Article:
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U NIVERSITY OF D ELAWARE C OMPUTER & I NFORMATION S CIENCES D EPARTMENT Optimizing Compilers CISC 673 Spring 2011 More Control Flow John Cavazos University of Delaware

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U NIVERSITY OF D ELAWARE C OMPUTER & I NFORMATION S CIENCES D EPARTMENT 2 Overview Introduced control-flow analysis Basic blocks Control-flow graphs Discuss application of graph algorithms: loops Spanning trees, depth-first spanning trees Dominators Reducibility Dominator tree Strongly-connected components

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U NIVERSITY OF D ELAWARE C OMPUTER & I NFORMATION S CIENCES D EPARTMENT 3 Dominance Node d dominates node i (“d dom i” ) if every path from Entry to i includes d Properties of Dominators Reflexive: a dom a Transitive: if a dom b and b dom c then a dom c Antisymmetric: if a dom b and b dom a then b=a

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U NIVERSITY OF D ELAWARE C OMPUTER & I NFORMATION S CIENCES D EPARTMENT 4 Immediate Dominance a idom b iff a dom b there is no c such that a dom c, c dom b (c a, c b) Idom’s: each node has unique idom relation forms a dominator tree

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U NIVERSITY OF D ELAWARE C OMPUTER & I NFORMATION S CIENCES D EPARTMENT 5 Natural loops Single entry node (d) no jumps into middle of loop d dominates all nodes in loop Requires back edge into loop header (n → d) n is tail, d is head single entry point Natural loop of back edge (n → d) d + {all nodes that can reach n with touching d}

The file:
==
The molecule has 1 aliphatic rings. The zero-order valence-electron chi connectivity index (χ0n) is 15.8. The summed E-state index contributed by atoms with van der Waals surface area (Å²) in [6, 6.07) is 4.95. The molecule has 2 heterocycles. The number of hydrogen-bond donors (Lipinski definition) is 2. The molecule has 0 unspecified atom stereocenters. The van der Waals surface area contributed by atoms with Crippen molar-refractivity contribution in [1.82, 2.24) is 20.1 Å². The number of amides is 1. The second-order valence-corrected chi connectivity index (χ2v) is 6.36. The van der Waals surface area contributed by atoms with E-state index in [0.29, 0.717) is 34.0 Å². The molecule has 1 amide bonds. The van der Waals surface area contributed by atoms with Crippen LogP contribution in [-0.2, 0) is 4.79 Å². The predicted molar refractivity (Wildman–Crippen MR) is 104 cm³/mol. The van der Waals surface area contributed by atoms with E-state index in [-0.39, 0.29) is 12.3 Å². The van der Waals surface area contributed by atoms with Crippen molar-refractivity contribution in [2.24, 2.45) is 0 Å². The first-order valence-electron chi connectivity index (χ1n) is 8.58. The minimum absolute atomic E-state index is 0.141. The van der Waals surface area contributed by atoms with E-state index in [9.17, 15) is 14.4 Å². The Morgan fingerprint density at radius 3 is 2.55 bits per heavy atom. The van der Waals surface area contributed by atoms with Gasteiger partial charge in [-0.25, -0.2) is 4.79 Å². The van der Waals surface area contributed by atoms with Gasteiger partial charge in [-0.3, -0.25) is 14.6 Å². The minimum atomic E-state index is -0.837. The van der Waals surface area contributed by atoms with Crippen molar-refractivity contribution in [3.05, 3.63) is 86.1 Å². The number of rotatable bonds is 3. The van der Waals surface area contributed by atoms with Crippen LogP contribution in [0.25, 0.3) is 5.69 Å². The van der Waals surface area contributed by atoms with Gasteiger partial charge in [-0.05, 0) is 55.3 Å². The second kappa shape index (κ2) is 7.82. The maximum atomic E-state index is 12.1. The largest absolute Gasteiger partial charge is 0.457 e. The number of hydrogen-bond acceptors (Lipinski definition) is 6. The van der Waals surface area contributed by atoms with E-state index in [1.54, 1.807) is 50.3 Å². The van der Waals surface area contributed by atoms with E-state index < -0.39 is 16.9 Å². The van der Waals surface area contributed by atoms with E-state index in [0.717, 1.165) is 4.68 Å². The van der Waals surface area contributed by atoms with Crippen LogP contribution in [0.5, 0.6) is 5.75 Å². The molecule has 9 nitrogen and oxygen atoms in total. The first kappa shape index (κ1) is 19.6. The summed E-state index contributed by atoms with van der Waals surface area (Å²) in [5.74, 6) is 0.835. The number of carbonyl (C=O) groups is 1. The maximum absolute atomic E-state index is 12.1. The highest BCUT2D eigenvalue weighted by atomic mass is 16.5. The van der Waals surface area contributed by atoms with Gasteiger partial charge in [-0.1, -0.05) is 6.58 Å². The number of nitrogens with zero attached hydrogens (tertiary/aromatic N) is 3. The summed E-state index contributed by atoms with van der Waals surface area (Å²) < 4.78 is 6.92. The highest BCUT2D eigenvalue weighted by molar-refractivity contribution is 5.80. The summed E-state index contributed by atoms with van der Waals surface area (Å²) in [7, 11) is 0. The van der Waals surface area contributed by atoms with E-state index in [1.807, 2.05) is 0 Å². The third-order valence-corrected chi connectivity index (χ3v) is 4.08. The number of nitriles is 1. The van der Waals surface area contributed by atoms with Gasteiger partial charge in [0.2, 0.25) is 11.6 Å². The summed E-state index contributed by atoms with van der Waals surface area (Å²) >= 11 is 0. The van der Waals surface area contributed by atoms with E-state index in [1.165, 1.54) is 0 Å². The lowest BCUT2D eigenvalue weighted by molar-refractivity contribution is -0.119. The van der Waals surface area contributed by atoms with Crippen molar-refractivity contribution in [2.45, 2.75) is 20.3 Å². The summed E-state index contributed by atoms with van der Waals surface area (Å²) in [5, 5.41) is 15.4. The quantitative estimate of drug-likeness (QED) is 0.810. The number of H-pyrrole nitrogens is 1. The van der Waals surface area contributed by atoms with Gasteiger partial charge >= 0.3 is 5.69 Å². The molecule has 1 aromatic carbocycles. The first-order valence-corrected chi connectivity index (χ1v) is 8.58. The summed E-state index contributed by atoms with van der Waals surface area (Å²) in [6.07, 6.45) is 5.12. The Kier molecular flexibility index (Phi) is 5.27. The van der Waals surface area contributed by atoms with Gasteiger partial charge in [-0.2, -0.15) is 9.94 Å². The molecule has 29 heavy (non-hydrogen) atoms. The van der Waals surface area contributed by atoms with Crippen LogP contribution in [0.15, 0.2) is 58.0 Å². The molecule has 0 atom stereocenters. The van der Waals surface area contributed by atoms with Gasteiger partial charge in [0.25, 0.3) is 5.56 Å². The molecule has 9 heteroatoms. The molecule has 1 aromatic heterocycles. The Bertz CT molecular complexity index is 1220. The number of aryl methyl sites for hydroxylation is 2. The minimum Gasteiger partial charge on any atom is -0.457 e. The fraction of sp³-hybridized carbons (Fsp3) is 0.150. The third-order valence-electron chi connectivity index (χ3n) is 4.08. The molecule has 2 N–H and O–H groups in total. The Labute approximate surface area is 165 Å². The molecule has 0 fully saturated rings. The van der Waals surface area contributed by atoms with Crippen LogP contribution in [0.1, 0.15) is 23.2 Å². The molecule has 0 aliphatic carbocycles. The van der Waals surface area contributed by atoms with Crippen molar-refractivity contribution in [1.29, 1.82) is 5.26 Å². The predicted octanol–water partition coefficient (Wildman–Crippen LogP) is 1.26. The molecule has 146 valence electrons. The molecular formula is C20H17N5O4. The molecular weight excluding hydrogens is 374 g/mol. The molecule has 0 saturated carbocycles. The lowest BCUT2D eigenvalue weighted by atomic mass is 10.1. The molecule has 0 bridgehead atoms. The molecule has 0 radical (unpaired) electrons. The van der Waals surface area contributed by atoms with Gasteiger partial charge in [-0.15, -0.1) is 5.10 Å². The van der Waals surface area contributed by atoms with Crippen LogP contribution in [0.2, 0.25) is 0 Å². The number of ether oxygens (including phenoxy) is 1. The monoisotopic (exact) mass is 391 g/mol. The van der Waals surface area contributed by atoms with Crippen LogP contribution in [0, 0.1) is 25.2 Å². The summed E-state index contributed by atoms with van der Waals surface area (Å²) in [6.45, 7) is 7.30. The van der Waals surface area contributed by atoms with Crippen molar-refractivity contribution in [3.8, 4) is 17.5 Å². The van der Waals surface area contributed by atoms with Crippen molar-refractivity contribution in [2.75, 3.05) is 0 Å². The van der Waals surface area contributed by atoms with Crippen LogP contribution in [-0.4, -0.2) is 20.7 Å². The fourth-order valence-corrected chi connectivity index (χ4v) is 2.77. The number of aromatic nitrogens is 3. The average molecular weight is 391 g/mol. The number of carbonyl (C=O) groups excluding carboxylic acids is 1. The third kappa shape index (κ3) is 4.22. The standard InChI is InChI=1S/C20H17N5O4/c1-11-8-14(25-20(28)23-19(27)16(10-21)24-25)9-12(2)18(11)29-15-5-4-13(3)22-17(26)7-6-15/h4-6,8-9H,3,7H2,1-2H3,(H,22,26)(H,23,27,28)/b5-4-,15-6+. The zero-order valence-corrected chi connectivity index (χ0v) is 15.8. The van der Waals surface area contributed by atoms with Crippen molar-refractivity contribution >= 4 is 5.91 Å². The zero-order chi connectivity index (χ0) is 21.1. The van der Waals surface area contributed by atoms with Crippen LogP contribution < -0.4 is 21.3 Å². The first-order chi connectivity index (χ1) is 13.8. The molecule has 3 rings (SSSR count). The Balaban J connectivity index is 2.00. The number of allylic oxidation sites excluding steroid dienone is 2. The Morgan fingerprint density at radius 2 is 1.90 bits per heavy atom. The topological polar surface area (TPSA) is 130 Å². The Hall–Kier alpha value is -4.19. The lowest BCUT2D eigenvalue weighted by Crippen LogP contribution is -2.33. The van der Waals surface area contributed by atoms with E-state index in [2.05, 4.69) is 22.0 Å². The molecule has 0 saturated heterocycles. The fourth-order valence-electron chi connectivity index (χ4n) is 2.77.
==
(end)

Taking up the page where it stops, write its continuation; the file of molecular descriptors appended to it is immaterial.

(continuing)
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U NIVERSITY OF D ELAWARE C OMPUTER & I NFORMATION S CIENCES D EPARTMENT 6 Reducible Loops Reducible: hierarchical, “well-structured” flowgraph reducible iff all loops in it natural reducible graphirreducible graph

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U NIVERSITY OF D ELAWARE C OMPUTER & I NFORMATION S CIENCES D EPARTMENT 7 Reducible Graph Test Graph is reducible iff … all back edges are ones whose head dominates its tail

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U NIVERSITY OF D ELAWARE C OMPUTER & I NFORMATION S CIENCES D EPARTMENT 8 Reducible Loops (more examples) Is this a Natural Loop? Why or why not? Back edge Loop Header

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U NIVERSITY OF D ELAWARE C OMPUTER & I NFORMATION S CIENCES D EPARTMENT 9 Reducible Loops (more examples) Yes, Natural Loop with Multiple Branches Back edge Loop Header

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U NIVERSITY OF D ELAWARE C OMPUTER & I NFORMATION S CIENCES D EPARTMENT 10 Reducible Loops (more examples) Is this a Natural Loop? Why or why not?

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U NIVERSITY OF D ELAWARE C OMPUTER & I NFORMATION S CIENCES D EPARTMENT 11 Reducible Loops (more examples) Not a Natural Loop: 4 → 1 is back edge, but 1 (head) does not dominate 4 (tail)

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U NIVERSITY OF D ELAWARE C OMPUTER & I NFORMATION S CIENCES D EPARTMENT 12 Why is this not a Reducible Graph?

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U NIVERSITY OF D ELAWARE C OMPUTER & I NFORMATION S CIENCES D EPARTMENT 13 Nonreducible Graph B (head) does not dominate C (tail)